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After Effects CS4: Wiggle Transform Tips

with Chris Meyer and Trish Meyer

Video: Wiggle Transform

Automatically animate the anchor point, position, rotation, and scale of a layer without having to use expressions or animation presets.
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    1. Wiggle Transform
      8m 35s

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After Effects CS4: Wiggle Transform Tips
Video Duration: 0s 8m 35s Intermediate


View Course Description

After Effects CS4: Wiggle Transform Tips was created and produced by Trish and Chris Meyer. We are honored to host their material in the Online Training Library®.

After Effects CS4 features a new operator for shape layers: Wiggle Transform. This useful tool can automatically animate the anchor point, position, rotation, and scale of a layer without having to use expressions or animation presets. In After Effects CS4: Wiggle Transform Tips, Chris and Trish Meyer present helpful advice for using Wiggle Transform to its full potential. For example, they show how to combine it with the Repeater operation to create writhing, pulsing, wiggling masses of automatically animating shapes.

This video assumes prior knowledge of how to use shape layers inside After Effects. For an introduction to this topic, we recommend watching the "shape layers" movie from After Effects CS4: Apprentice's Guide to Key Features in the Online Training Library®.

After Effects

Wiggle Transform

Hi, I am Chris Meyer and I'd like to share with you some tips for how to use the new shape layer's Wiggle Transform operator that was added in After Effects CS4. Now, if you are already familiar with the Wiggly Selector for text layers, it's a very similar concept. It allows you to randomize various Transform properties, Scale, Position, Rotation, and the such, for shape paths in a shape layer, just like the Wiggly Selector randomizes individual characters inside a text object. So let's go see how it works. Here in After Effects CS4 I have a very simple shape layer. The first thing I need to do is select the Shape Group that I want this Shape operator to go inside of. Then I will select Add > Wiggle Transform, and you see it has been added to my stack.

Initially it doesn't do anything, the object doesn't move because all of the transforms default to 0 change. I twirl it open. You will see I have Speed paRameters and some other things like Correlation I will talk about later, and Transform paRameters. Let's say I want this object to wander back and forth. Well, I will type in a number, like say 300 in the X dimension. Hit 0 on the numeric keypad to Ram Preview, and now you see that my object wanders back and forth in the X direction. If I find that to be too fast, I will just change the Wiggles per Second to something slower, like 1 wiggle second, Ram Preview again, and now I have much more sedate wandering.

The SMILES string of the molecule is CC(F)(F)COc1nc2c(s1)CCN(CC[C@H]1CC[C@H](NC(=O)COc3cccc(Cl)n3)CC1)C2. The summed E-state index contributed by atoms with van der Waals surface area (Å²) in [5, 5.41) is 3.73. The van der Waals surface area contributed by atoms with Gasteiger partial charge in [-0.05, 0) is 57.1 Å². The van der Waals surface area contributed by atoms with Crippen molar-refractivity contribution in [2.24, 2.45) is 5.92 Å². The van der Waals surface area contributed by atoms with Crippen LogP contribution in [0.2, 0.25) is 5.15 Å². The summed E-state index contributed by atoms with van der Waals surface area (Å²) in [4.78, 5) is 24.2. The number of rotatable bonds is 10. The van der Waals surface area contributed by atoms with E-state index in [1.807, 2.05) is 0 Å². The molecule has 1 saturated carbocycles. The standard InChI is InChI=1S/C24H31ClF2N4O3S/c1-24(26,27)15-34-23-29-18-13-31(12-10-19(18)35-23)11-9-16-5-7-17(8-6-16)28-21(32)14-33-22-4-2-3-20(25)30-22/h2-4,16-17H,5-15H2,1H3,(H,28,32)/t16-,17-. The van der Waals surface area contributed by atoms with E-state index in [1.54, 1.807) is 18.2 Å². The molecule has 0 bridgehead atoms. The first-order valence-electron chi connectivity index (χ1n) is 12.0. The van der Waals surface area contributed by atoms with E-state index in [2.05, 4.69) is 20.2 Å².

Now, here is where things get interesting. Let's say you want to wiggle more than one paRameter. Let's say I want this object to say rotate at the same time it's wandering about. I am going to go ahead and set the Rotation to 1 full Revolution. Ram Preview again and see my result. Now watch what's going on. As the object goes to the right, it's rotating clockwise; as the object goes to the left, it's rotating counterclockwise. This reveals a very important point about how Wiggle Transform works underneath the hood.

What's going on underneath the hood is that Wiggle Transform is a generating a flowing stream of numbers that varies between -1 and +1. It then takes that wiggled value and multiplies it by your Transform offsets. So in this case we will have 1 Revolution entered for my transform value. It goes between -1 Revolution and +1 Revolution. I enter 300 pixels in the X dimension; it wanders between -300 in the X and +300 in the X.

The problem is those two actions are coordinated because the underlying wiggle stream is the same stream. It's the same numbers, going from -1 to +1. So if I want these two Transform Properties to wiggle independently, I need two Wiggle Transform operators. I am back in After Effects, and I have decided that my first Wiggle Transform operator is going to do just my Position. You know I can even rename it. It's selected, I hit Return, then say Wiggle Position, hit Enter. I will zero out the Rotation, and I will go ahead and keep the X position transform for this. I will twirl it up.

Now I will go ahead and add another Wiggle Transform operator. I will rename it Wiggle Rotation. Twirl it open. Go ahead and give it 1 Rotation of Wiggle. Now when I Ram Preview, you will notice that the Rotation is disconnected from the X movement, and since it is a separate operator I can go ahead and do things such as change how fast it's wiggling. Say the Rotation wiggles more slowly than the X position. Now this is what I get.